Search press releases

Advanced search options
Utilities
Dial 999 in an emergency
Dial 101 in a non-emergency

Man sentenced to 2 years and eight months in prison after online shopping fraud

Yesterday (30 March 2017) a man was sentenced at the Old Bailey to two years and eight months in jail for five counts of fraud by false representation following an online shopping fraud that he committed between May 2011 and December 2014. 

James Symons aged 32 from Wiltshire, set-up a sellers account on an online selling platform in early 2014, which at first he used legitimately, fulfilling orders and building positive feedback and an excellent seller rating.  He then began to list goods of a higher value such as HD televisions but then failed to distribute the goods to buyers, instead disbursing funds from the online holding account that the buyers had paid into to his own bank accounts. Buyers who did not receive their goods complained to the online seller who then had to reimburse them the money, causing them to lose a total of £1,111,916.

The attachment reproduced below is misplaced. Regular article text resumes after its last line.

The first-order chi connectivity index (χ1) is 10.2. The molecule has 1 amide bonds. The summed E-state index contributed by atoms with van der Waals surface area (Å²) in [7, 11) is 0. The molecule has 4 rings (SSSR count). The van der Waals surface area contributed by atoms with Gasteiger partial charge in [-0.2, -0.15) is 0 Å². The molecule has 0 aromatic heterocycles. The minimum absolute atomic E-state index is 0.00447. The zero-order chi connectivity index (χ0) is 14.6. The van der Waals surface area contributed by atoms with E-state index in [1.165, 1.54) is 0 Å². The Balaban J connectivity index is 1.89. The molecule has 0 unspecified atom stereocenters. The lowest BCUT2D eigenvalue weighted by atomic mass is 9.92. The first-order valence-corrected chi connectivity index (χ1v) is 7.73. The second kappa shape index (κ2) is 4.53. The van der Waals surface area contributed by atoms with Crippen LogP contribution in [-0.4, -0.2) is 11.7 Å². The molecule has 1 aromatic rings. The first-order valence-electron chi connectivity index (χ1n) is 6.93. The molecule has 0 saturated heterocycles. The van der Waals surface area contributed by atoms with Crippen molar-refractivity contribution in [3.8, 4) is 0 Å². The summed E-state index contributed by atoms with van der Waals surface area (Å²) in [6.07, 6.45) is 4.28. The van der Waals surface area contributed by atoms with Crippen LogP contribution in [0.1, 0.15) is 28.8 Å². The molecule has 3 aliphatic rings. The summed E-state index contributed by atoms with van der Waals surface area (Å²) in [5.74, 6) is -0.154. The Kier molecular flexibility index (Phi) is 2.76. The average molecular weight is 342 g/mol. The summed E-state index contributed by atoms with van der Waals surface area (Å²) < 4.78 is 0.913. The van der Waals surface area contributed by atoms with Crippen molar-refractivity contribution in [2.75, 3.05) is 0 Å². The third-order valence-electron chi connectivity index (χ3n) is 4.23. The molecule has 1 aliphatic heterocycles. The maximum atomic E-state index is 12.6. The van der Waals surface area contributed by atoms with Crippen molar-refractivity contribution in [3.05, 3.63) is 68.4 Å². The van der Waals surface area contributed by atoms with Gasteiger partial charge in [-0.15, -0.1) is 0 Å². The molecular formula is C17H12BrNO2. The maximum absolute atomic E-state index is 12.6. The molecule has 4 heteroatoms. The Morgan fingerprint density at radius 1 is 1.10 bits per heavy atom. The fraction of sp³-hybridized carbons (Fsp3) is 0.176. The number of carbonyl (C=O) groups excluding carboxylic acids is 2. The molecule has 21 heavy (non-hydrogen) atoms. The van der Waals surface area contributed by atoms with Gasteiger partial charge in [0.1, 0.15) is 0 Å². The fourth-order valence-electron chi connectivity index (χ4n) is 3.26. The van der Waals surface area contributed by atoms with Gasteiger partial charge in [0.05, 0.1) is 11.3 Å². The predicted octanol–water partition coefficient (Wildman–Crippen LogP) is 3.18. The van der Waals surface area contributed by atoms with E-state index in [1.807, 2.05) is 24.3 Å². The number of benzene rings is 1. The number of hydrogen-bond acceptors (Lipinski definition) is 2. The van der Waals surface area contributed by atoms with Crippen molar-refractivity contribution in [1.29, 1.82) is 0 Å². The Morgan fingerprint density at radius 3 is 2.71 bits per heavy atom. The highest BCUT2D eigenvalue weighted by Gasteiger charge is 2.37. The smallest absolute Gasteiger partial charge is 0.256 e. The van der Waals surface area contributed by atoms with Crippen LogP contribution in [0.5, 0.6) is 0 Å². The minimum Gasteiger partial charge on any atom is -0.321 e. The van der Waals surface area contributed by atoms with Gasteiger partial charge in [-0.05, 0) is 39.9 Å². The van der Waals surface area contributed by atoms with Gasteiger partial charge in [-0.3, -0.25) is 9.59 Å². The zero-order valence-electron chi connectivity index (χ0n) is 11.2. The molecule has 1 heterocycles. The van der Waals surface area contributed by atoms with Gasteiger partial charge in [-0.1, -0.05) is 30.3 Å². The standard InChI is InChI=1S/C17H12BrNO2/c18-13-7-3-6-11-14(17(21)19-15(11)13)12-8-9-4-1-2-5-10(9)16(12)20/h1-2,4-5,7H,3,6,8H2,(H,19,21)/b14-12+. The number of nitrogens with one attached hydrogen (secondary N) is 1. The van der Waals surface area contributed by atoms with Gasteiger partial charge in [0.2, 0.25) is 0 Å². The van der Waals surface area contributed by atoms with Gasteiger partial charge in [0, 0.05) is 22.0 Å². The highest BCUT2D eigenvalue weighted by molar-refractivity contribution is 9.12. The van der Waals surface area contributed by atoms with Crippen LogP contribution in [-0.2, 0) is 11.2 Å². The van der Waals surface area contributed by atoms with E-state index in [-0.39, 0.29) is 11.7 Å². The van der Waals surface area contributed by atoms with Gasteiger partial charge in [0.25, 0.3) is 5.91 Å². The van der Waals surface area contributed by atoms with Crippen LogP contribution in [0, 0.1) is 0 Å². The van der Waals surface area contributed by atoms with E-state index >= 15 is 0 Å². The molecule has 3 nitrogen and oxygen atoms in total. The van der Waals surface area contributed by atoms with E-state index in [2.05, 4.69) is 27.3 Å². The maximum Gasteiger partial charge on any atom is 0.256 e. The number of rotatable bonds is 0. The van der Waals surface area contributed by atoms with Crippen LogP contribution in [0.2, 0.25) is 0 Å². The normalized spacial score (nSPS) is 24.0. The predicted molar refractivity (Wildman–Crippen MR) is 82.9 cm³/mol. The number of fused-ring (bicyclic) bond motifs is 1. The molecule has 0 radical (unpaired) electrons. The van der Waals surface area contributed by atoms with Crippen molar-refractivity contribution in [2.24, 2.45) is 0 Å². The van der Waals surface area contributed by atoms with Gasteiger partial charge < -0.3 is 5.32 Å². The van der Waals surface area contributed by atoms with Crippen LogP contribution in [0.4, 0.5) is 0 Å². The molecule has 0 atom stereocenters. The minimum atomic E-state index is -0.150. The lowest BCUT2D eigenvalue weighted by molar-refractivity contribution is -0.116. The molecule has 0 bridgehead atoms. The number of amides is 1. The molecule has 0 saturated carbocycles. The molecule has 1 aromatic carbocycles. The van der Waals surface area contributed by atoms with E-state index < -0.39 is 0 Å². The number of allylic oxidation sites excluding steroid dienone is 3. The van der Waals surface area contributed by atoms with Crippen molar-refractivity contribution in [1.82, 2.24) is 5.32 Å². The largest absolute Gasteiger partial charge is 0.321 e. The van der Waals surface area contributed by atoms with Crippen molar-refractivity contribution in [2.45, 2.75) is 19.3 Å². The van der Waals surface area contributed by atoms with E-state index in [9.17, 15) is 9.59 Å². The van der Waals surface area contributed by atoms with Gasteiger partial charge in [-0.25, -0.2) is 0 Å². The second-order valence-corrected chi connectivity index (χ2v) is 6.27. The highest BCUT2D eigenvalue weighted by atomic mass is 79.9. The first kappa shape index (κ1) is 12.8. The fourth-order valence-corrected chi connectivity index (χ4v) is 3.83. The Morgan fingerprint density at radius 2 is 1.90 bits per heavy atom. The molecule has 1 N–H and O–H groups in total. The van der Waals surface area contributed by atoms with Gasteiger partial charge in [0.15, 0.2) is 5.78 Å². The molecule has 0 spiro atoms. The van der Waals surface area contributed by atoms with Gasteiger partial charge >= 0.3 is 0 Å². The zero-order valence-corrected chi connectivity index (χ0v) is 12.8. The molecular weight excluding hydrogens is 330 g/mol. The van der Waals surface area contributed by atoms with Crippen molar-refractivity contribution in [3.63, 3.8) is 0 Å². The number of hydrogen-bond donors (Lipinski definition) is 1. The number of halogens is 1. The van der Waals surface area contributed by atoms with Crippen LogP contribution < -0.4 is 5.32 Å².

In December 2014 it became apparent that Symons was committing fraud and his online selling account was blocked and the company referred the case to  the City of London Police.  On 19 February 2015 Symons attended Chippenham Police Station where he gave a voluntary interview; he confirmed that he owned the online selling account and that he had accepted customer orders and had not fulfilled them, he was then charged with five counts of fraud by false representation.,

 Detective Constable, Melanie Johnson who led the investigation said:

“Symons clearly knew what he was doing when he started to defraud the online selling platform and he worked to ensure that his criminal activity fell below the radar for some time.

“He lulled both the company and those directly buying from him into a false sense of security and he let his greed get the better of him.

“Today’s sentencing shows that fraud doesn’t pay and that ultimately law enforcement will work with businesses to ensure that fraudsters are stopped in their tracks”.


Share release